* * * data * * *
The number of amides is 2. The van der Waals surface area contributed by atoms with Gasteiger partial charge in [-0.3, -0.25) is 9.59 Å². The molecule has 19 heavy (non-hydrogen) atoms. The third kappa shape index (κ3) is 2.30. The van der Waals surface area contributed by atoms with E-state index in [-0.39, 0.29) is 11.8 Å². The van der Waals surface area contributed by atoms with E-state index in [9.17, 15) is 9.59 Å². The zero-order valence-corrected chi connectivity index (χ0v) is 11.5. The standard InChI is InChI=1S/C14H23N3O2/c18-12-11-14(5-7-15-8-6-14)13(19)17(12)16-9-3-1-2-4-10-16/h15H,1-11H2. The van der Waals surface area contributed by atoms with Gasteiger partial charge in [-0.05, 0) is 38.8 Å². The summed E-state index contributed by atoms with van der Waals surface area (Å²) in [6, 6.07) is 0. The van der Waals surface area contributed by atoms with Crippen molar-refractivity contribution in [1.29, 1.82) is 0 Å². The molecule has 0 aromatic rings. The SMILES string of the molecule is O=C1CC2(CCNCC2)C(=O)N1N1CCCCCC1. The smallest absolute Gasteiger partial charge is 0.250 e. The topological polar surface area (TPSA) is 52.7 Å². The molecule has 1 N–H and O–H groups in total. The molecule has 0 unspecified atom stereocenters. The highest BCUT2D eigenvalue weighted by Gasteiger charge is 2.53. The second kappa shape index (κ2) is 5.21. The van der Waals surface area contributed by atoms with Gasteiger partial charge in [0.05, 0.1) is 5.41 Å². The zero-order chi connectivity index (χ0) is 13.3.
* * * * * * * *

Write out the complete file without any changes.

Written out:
The number of amides is 2. The van der Waals surface area contributed by atoms with Gasteiger partial charge in [-0.3, -0.25) is 9.59 Å². The molecule has 19 heavy (non-hydrogen) atoms. The third kappa shape index (κ3) is 2.30. The van der Waals surface area contributed by atoms with E-state index in [-0.39, 0.29) is 11.8 Å². The van der Waals surface area contributed by atoms with E-state index in [9.17, 15) is 9.59 Å². The zero-order valence-corrected chi connectivity index (χ0v) is 11.5. The standard InChI is InChI=1S/C14H23N3O2/c18-12-11-14(5-7-15-8-6-14)13(19)17(12)16-9-3-1-2-4-10-16/h15H,1-11H2. The van der Waals surface area contributed by atoms with Gasteiger partial charge in [-0.05, 0) is 38.8 Å². The summed E-state index contributed by atoms with van der Waals surface area (Å²) in [6, 6.07) is 0. The van der Waals surface area contributed by atoms with Crippen molar-refractivity contribution in [1.29, 1.82) is 0 Å². The molecule has 0 aromatic rings. The SMILES string of the molecule is O=C1CC2(CCNCC2)C(=O)N1N1CCCCCC1. The smallest absolute Gasteiger partial charge is 0.250 e. The topological polar surface area (TPSA) is 52.7 Å². The molecule has 1 N–H and O–H groups in total. The molecule has 0 unspecified atom stereocenters. The highest BCUT2D eigenvalue weighted by Gasteiger charge is 2.53. The second kappa shape index (κ2) is 5.21. The van der Waals surface area contributed by atoms with Gasteiger partial charge in [0.05, 0.1) is 5.41 Å². The zero-order chi connectivity index (χ0) is 13.3.